Consecration of the Firstborn (13:1–16)
The Journey to the Red Sea (13:17–22)
17–19 The Lord planned to lead the Israelites along a southerly route across the Sinai Peninsula. The shortest route eastward led through the land of the Philistines located along the Mediterranean coast. The warlike Philistines would likely have fought with the Israelites and discouraged them. The Israelites were armed for battle (verse 18), but their weapons were only spears, bows and slings, and they could not have stood against the better-armed Philistines. The Israelites may even have chosen to return to Egypt rather than fight the Philistines. So the Lord did not lead them that way. The Lord doesn‚t always lead us the shortest way; He leads us the best way.
Moses carried the bones of Joseph with him (verse 19), according to Joseph‚s request to his brothers (Genesis 50:24–25).
20–22 The exact route the Israelites took is not known; many of the places they stopped at cannot be identified today. The point at which they crossed the Red Sea37 (verse 18) also is not known. But it almost certainly was north of the present-day Gulf of Suez; it’s possible that at that time the Red Sea extended farther north than it does today.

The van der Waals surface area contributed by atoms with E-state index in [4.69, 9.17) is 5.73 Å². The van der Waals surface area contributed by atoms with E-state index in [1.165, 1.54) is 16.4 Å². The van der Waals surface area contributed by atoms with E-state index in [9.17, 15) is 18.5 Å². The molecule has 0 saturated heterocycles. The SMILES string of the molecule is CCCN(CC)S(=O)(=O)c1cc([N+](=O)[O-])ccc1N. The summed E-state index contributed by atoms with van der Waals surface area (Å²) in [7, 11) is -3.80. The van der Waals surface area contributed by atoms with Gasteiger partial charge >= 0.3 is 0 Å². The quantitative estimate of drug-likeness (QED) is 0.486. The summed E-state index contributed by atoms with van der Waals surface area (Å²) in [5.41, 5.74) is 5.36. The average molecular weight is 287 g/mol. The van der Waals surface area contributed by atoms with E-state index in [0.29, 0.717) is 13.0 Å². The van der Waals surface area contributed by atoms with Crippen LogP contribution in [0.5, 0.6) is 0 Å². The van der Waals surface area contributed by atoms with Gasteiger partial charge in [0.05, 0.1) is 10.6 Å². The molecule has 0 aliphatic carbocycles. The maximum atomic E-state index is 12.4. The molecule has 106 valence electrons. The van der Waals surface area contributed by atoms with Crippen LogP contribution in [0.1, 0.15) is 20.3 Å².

The Israelites themselves may not have known exactly where they were! But that was not important. They had a guide, the angel of God (Exodus 14:19)—that is, the manifestation of God’s presence with them.38 Just as the Lord had appeared to Moses in a burning bush (Exodus 3:2), so He now appeared to them as a pillar of cloud by day and a pillar of fire by night. In this way, the Lord provided them with shade during the day and light during the night. Whenever the pillar of cloud and fire moved, the Israelites were to follow (see Numbers 9:15–23 and comment). For the Israelites, as for us, it’s not as important to know where we are going as it is to know who we are going with (Hebrews 11:8).